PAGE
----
Big Tech layoffs and hiring freezes raise fears of a recession

Big Tech layoffs and hiring freezes raise fears of a recession

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Big Tech is preparing for an economic recession and an uncertain future. That in turn triggers more financial anxiety.

The biggest tech companies, most of which report quarterly earnings next week, have given recent hints that they are looking. News of layoffs and job cuts have become common across Silicon Valley. Start-ups say capital is drying up. Employees are notified that businesses are changing.

Meanwhile, Twitter’s long-running bad romance with Elon Musk is tangled up in court and the outcome is uncertain, a point the company made when it reported disappointing numbers on Friday. Amazon is facing a growing labor movement, and Facebook is facing a new advertising climate. Regulators at home and abroad threaten to crack down on the industry as a whole.

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Social media company Snap’s shares fell nearly 40 percent on Friday, a day after it reported worse-than-expected revenue growth and declined to provide a forecast for future profits due to “uncertainties related to the operating environment.” Netflix this week reiterated factors such as “weak economic growth” as it lost subscribers.

And analysts predict that next week’s figures released by Amazon, Microsoft, Google, Facebook and Apple could be the strongest signal yet on how these companies will approach the coming months. Already this week, Bloomberg reported a decline in hiring and spending at Apple — a measure of how much consumers are willing to spend — news that helped lower the major stock market indices.

“The market is looking at it, and basically the logic is, ‘oh crap, if they’re doing this, what about the ones who aren’t as strong?’ ” said Tom Essaye, president of Sevens Report Research. “‘And what do they see coming that everyone else doesn’t?’ “

Meta spokesman Tracy Clayton said the company will continue to make changes in some parts of its business because of the larger economic environment. Apple and Amazon did not respond to requests for comment. Google, Twitter and Snap declined to comment. Amazon founder Jeff Bezos owns The Washington Post.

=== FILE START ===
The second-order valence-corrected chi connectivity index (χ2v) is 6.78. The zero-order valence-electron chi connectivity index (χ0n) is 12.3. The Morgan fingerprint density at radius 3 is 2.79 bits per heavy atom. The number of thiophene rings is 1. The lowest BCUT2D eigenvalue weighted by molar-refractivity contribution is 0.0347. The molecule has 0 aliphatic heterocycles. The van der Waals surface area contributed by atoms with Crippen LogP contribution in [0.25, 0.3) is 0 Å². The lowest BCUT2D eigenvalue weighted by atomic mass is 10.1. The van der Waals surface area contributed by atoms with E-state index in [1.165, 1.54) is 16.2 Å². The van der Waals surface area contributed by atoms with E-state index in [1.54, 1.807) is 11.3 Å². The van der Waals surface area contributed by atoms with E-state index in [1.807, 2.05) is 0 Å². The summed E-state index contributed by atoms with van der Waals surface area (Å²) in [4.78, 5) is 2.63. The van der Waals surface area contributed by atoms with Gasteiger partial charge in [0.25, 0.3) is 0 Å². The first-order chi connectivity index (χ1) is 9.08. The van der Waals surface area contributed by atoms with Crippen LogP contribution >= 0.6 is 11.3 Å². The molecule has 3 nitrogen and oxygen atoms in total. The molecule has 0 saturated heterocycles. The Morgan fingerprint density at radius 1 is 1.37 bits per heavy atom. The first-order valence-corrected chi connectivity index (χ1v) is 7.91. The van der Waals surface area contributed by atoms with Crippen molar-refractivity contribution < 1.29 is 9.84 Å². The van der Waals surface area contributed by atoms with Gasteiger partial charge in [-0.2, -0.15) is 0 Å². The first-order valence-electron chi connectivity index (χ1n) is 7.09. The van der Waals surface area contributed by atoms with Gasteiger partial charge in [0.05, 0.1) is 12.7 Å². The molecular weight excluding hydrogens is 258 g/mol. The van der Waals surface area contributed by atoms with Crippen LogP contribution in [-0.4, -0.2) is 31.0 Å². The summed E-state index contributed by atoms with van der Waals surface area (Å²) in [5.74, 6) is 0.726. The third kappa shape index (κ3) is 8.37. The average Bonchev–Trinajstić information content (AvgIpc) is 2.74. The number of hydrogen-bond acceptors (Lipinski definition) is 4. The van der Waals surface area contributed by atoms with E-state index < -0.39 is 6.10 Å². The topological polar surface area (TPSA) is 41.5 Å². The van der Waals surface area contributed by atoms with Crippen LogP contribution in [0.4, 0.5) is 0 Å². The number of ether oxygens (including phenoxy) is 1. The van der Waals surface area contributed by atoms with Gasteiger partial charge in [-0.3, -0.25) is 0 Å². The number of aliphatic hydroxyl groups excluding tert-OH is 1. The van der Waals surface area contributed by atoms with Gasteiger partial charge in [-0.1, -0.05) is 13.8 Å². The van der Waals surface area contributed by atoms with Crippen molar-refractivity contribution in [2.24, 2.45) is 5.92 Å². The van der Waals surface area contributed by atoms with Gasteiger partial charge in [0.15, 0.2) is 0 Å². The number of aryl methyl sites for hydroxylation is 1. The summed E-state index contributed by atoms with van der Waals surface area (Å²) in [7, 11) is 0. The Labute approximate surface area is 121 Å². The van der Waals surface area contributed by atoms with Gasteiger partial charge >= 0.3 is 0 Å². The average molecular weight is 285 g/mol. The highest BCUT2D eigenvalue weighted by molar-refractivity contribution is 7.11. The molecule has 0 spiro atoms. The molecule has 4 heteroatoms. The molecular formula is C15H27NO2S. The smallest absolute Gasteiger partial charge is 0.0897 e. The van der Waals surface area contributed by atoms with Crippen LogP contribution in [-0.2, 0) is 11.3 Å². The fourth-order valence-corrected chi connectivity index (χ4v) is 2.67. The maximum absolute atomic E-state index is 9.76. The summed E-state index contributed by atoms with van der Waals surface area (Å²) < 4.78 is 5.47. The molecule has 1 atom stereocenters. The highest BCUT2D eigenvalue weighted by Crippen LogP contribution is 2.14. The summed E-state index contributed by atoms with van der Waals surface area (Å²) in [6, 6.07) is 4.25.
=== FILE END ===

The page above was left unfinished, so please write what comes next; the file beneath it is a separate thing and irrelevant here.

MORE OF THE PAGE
Tech’s hiring freeze and pessimistic forecasts stand in stark contrast to the companies’ traditionally bulletproof reputation for unfettered growth, raising concerns from some economists and Wall Street investors. Over the past decade, tech companies have skyrocketed, hiring tens of thousands of workers and amassing huge cash hoards through ever-expanding profits. The share prices of companies such as Amazon, Microsoft, Apple and Google continued to march skyward, dominating stock exchanges and making many investors rich.

As some of the most valuable companies in the world, they also have a large influence on perceptions of the economy, in part due to the nature of their business, which relies on consumer clicks and spending. Any drop in demand for toilet paper sold by Amazon, Teslas or iPhones, as well as fewer ads bought on Instagram or Google searches to try to sell people new shoes or headphones, is sure to cause tremors in other spheres.

Technology has signaled to investors for months that boom times are coming to an end — Amazon was one of the first tech giants to warn earlier this year that it had hired too many warehouse workers and had overbuilt to anticipate higher customer demand that instead began to slow as coronavirus lockdowns were lifted and habits moved out of pandemic modes.

Google’s CEO says the company will slow hiring amid economic conditions

Tesla reported better-than-expected earnings on Wednesday, but even during that call, CEO Elon Musk and other executives were grilled by analysts on the topic of a potential economic slowdown. Musk said earlier this summer that he had a “super bad feeling” about the economy and expected the automaker to cut its workforce by about 10 percent.

“We need to be more entrepreneurial, work with more urgency, sharper focus and more hunger than we have shown on sunnier days,” Sundar Pichai, CEO of Google parent Alphabet, said in a memo to employees last week. The company will cut its hectic hiring pace and new hires will be concentrated in engineering and other technical roles, he said. “Making the company more efficient is up to all of us.”